Any request for information and the issues and concerns need to fall within the coronial jurisdiction. To find out more about the Coroners Court, you can visit the Coronial Services website pages at https://coronialservices.justice.govt.nz/about/(external link)

Also, the Chief Coroner will formally notify all interested parties of any significant matters during her investigation, such as if an inquiry is opened or completed and the outcome of any inquiry.

Later in the process, if an inquest hearing is to be held, interested parties will be notified of the date, time and location. Interested parties may have the chance to be involved in any inquest.

Can I find out what’s happening in the coronial investigation even if I’m not registered as an interested party? 

Yes. You can find out what’s happening by visiting the Masjid attacks website pages at www.coronialservices.justice.govt.nz/masjid-attacks-coronial-process(external link) . The pages will be regularly updated during the process.

If I’m a family member of the Shaheed and the Chief Coroner is already in contact with me, do I need to register to become an interested party?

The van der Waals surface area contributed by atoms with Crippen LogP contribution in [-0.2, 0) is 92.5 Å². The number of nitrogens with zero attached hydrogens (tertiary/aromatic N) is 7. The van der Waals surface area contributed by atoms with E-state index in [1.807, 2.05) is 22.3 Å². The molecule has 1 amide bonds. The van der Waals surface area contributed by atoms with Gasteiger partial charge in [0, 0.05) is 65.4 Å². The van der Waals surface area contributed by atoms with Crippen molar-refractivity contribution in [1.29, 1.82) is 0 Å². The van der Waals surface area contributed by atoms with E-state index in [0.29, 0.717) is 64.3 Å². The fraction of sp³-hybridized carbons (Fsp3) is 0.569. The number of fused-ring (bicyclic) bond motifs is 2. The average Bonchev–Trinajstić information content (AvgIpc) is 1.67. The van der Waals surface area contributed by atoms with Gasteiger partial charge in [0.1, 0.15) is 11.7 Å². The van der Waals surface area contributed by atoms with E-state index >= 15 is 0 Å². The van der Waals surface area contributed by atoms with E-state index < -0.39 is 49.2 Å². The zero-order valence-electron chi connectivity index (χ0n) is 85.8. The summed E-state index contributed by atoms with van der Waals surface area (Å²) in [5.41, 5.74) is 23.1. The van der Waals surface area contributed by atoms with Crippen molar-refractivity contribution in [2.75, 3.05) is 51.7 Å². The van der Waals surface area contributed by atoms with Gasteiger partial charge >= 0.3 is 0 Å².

No, you don’t need to register.

What happens if I’m a member of a Shaheed family and I’m also a bullet-injured victim? Should I register as an interested party?

No. If the Chief Coroner is already in contact with you, you don’t need to register as an interested party.

How do I become an interested party to the Masjid attacks coronial investigation?

This depends on your circumstances:

  • If you’re a family member of the Shaheed and the Chief Coroner is already in contact with you, you don’t need to register as an interested party.
  • If you’re a victim, or parents of a victim, of gunshot wounds from the attack, you can register as an interested party by emailing the Office of the Chief Coroner at coronial.response@justice.govt.nz or phoning (09) 916 9151.

For other individuals and for organisations to become an interested party, you need to apply. The Chief Coroner will consider your application and let you know the outcome.

Please check the Masjid attacks website pages at www.coronialservices.justice.govt.nz/masjid-attacks-coronial-process(external link) for how to apply.